Reproduced from New Discoveries, Vol. 1, pp. 484-86.
[The story of the first meeting of Swami Vivekananda and Madame Emma Calvé, as told in Calvé’s autobiography, My Life] . . .
[Swami Vivekananda] was lecturing in Chicago one year when I was there; and as I was at that time greatly depressed in mind and body, I decided to go to him. . . . Before going I had been told not to speak until he addressed me. When I entered the room, I stood before him in silence for a moment. He was seated in a noble attitude of meditation, his robe of saffron yellow falling in straight lines to the floor, his head swathed in a turban bent forward, his eyes on the ground. After a pause he spoke without looking up.
“My child”, he said, “what a troubled atmosphere you have about you. Be calm. It is essential”. Then in a quiet voice, untroubled and aloof, this man who did not even know my name talked to me of my secret problems and anxieties. He spoke of things that I thought were unknown even to my nearest friends. It seemed miraculous, supernatural.
“How do you know all this?” I asked at last. “Who has talked of me to you?” He looked at me with his quiet smile as though I were a child who had asked a foolish question. “No one has talked to me”, he answered gently. “Do you think that it is necessary? I read in you as in an open book.” Finally it was time for me to leave.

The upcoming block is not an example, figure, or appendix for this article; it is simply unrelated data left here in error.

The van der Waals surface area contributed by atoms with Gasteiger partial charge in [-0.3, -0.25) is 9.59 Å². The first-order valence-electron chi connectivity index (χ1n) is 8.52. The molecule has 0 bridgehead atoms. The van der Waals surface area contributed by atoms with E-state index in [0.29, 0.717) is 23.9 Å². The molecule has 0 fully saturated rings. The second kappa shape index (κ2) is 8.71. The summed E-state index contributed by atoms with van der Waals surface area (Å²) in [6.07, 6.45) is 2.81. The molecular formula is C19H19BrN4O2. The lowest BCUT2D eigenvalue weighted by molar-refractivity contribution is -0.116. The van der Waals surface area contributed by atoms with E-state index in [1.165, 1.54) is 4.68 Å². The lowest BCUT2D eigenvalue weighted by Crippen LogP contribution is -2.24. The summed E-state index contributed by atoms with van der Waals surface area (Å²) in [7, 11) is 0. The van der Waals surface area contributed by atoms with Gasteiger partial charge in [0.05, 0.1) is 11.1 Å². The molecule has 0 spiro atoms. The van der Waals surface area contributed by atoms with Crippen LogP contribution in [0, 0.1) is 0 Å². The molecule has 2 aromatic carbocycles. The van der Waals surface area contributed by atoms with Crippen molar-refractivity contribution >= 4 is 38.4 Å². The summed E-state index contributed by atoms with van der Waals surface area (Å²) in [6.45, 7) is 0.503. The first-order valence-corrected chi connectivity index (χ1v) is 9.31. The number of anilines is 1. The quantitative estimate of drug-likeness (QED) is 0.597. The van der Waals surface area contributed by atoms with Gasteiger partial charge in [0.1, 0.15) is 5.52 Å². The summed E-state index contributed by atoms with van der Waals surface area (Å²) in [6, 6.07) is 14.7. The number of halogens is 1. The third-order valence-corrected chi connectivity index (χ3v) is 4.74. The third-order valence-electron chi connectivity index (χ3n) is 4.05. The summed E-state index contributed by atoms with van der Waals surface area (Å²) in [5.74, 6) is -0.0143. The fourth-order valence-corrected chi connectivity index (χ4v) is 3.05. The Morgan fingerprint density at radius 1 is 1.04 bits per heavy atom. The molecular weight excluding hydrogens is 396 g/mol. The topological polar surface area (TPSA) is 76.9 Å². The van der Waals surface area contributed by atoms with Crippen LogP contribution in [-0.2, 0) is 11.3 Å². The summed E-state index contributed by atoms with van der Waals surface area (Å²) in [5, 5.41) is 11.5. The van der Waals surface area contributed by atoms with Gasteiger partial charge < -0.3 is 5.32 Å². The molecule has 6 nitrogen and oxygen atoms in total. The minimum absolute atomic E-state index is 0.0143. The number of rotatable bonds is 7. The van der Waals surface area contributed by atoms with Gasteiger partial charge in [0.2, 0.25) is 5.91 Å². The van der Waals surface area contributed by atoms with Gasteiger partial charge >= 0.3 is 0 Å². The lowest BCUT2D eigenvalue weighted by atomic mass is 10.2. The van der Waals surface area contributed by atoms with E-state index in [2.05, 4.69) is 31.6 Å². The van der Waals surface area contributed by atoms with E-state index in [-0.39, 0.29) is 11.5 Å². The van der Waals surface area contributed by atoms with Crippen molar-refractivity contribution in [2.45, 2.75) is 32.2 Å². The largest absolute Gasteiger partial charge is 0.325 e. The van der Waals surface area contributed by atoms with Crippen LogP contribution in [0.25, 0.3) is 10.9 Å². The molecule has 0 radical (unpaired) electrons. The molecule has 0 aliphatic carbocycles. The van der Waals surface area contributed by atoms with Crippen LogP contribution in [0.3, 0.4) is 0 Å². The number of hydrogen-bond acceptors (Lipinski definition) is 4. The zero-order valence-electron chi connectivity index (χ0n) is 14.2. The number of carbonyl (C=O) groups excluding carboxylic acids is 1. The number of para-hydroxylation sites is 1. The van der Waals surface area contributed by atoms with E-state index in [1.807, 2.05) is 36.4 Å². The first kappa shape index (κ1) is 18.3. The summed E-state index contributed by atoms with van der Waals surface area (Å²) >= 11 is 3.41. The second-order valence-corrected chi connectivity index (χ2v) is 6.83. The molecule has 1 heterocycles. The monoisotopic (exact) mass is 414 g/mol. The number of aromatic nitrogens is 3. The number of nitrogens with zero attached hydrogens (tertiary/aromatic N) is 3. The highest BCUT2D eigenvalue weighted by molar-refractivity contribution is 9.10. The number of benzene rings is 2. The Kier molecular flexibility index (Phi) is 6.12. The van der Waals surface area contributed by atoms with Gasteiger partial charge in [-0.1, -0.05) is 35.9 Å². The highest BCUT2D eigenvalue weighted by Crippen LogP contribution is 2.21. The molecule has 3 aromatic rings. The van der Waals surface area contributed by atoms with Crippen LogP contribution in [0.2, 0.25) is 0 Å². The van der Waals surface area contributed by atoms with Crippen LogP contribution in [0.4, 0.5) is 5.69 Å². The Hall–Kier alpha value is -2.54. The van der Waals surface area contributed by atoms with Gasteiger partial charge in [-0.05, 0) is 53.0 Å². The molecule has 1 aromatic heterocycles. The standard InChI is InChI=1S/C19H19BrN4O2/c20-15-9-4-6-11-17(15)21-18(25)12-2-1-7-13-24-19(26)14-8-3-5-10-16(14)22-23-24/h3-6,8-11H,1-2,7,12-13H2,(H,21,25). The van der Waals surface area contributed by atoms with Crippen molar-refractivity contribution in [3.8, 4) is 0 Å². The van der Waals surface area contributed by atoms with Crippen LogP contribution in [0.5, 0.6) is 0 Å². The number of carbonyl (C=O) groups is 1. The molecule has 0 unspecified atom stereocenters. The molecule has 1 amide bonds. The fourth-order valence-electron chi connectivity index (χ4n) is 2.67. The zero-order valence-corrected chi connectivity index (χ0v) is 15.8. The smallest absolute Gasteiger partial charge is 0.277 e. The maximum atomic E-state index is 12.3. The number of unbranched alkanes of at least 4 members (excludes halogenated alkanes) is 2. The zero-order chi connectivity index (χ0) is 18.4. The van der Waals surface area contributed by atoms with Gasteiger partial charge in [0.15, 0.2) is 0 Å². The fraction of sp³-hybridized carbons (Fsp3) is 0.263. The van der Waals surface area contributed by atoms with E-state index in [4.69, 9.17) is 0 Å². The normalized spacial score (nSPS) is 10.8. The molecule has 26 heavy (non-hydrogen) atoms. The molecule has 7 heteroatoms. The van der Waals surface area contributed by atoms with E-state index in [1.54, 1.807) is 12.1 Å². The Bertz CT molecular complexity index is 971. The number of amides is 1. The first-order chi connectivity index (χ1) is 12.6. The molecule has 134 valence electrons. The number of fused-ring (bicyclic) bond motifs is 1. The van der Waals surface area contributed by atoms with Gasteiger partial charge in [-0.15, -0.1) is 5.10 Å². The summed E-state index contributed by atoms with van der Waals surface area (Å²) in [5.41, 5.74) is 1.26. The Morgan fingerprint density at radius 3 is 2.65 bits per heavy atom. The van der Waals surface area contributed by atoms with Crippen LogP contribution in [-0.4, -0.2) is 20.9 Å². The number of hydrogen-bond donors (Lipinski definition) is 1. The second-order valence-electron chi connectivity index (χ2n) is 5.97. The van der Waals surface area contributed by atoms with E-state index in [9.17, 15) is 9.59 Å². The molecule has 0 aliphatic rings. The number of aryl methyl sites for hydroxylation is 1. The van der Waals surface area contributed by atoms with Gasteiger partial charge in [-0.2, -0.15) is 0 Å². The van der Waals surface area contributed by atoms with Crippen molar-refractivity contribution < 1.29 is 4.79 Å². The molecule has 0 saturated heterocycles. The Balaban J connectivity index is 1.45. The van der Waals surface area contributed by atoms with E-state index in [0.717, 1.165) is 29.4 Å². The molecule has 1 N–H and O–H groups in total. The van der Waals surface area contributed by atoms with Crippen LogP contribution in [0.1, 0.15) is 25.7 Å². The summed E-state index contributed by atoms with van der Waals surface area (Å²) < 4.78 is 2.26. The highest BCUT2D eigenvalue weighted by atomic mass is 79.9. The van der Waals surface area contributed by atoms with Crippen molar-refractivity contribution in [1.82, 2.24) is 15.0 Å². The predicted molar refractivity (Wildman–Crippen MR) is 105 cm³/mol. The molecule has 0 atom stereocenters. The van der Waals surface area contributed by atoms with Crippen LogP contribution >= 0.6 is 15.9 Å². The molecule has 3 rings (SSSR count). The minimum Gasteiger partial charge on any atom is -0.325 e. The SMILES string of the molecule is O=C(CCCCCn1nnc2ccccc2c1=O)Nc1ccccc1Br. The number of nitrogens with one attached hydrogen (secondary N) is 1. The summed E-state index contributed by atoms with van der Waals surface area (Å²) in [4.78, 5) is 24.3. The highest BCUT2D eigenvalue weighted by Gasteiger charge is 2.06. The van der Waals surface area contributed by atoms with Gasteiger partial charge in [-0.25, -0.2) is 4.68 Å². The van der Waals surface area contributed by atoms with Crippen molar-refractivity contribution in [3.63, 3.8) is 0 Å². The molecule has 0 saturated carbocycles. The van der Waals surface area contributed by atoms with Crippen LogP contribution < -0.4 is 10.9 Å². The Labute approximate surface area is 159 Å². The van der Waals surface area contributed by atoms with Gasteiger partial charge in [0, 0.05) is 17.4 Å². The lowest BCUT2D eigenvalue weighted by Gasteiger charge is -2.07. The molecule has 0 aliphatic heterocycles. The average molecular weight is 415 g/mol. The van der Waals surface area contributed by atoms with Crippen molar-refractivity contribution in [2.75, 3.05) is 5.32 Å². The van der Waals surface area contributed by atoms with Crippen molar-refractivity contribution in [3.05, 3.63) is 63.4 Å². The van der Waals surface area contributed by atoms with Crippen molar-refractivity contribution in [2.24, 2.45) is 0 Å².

“You must forget”, he said as I rose. “Become gay and happy again. Build up your health. Do not dwell in silence upon your sorrows. Transmute your emotions into some form of external expression. Your spiritual health requires it. Your art demands it.” I left him deeply impressed by his words and his personality. He seemed to have emptied my brain of all its feverish complexities and placed there instead his clear and calming thoughts. I became once again vivacious and cheerful, thanks to the effect of his powerful will. He did not use any of the hypnotic or mesmeric influences. It was the strength of his character, the purity and intensity of his purpose that carried conviction. It seemed to me, when I came to know him better, that he lulled one’s chaotic thoughts into a state of peaceful acquiescence, so that one could give complete and undivided attention to his words.